DEFINITION of 'Icarus Factor'
The term Icarus factor describes a situation where managers or executives initiate an overly ambitious project which then fails. Fueled by excitement for the project, the executives are unable to reign in their misguided enthusiasm before it is too late to avoid the failure.
BREAKING DOWN 'Icarus Factor'
In Greek mythology, Icarus and his father, Daedalus, were imprisoned in Crete by King Minos. Daedalus created two sets of wings made from wax and feathers. He and his son were to use them to escape by flying. Daedalus warned his son not to fly too close to the sun. Icarus was overcome with the excitement of flying and disregarded his father's warning. He flew higher and higher, approaching the sun. As the wax melted and the feathers fell, so too did Icarus fall to his death in what is now called the Icarian Sea, near Icaria, an island southwest of Samos.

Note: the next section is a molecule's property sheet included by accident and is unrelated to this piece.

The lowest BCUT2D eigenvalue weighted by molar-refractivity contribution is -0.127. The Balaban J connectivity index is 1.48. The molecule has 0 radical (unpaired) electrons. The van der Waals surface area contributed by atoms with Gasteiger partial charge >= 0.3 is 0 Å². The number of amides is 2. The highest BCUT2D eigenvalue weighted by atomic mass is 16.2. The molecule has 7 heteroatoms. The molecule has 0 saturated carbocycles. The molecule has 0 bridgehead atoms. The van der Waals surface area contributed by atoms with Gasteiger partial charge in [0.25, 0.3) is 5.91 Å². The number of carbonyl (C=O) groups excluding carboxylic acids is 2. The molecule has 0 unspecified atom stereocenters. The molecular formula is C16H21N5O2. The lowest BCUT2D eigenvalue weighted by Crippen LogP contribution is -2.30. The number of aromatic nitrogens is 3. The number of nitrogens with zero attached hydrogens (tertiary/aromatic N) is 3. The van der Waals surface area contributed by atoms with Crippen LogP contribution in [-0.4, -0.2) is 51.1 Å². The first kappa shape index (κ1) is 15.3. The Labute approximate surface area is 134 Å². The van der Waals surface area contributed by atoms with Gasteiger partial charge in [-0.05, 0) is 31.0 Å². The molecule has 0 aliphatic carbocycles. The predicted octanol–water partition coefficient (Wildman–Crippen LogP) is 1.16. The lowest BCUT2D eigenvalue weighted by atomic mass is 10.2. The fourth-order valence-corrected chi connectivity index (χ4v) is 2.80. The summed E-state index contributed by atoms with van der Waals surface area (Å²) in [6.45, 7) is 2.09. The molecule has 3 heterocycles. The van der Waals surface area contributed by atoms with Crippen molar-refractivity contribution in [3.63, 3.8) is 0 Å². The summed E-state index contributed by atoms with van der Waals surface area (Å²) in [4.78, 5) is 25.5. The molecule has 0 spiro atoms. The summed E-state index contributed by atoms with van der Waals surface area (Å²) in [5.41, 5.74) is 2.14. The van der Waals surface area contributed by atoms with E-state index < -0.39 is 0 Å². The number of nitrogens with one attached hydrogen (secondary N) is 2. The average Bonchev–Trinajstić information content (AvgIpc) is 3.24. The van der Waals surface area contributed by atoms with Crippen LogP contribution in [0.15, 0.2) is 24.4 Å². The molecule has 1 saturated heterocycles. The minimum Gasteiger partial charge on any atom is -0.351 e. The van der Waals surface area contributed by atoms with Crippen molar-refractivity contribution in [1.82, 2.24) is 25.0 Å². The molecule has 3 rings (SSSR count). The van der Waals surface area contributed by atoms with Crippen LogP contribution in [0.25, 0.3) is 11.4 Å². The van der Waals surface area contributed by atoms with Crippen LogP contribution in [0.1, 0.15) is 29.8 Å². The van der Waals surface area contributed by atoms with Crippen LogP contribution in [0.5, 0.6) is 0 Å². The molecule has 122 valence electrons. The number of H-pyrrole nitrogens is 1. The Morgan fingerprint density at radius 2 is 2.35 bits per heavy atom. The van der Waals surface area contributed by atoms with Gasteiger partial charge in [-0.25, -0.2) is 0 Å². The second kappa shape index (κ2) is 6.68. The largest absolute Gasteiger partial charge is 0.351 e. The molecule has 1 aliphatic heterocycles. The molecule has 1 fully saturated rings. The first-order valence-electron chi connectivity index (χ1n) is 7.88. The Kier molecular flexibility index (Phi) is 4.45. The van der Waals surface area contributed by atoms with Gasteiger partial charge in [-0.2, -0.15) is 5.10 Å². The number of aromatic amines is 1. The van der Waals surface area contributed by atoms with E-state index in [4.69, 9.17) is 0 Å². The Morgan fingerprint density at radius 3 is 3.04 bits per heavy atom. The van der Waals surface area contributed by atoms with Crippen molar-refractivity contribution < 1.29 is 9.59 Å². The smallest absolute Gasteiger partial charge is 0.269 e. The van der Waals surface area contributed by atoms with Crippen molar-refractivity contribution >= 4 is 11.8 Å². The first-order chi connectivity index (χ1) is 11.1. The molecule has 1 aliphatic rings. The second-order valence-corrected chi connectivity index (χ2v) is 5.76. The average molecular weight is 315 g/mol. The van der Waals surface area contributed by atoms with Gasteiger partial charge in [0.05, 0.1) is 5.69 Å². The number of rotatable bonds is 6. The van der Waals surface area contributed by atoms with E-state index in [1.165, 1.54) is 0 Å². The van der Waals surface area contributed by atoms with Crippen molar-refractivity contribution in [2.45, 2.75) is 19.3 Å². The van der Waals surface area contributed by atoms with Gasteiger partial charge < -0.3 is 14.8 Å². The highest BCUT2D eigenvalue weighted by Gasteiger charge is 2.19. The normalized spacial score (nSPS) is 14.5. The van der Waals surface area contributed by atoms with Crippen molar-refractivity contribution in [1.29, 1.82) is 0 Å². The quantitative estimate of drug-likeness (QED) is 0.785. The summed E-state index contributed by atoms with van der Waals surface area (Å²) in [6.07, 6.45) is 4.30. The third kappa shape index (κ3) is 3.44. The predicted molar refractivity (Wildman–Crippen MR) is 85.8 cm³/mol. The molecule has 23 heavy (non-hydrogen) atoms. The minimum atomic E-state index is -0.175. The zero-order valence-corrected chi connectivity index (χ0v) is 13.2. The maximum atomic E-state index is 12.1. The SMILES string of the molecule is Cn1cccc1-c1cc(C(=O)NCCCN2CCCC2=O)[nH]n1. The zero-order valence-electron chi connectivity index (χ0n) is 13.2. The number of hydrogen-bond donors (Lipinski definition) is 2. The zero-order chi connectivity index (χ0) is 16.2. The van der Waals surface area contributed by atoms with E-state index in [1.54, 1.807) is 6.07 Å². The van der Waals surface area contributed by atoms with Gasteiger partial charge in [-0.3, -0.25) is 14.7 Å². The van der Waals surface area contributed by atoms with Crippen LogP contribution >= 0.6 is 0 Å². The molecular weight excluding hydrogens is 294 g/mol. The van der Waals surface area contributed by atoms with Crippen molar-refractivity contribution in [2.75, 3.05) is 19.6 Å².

The Icarus factor is most often seen when companies plow into businesses that work on different models from their existing lines. As they spend more and more money to try and catch up to companies already dominant in those fields, they use up the cash reserves built up by their core business - sometimes this drain can be fatal.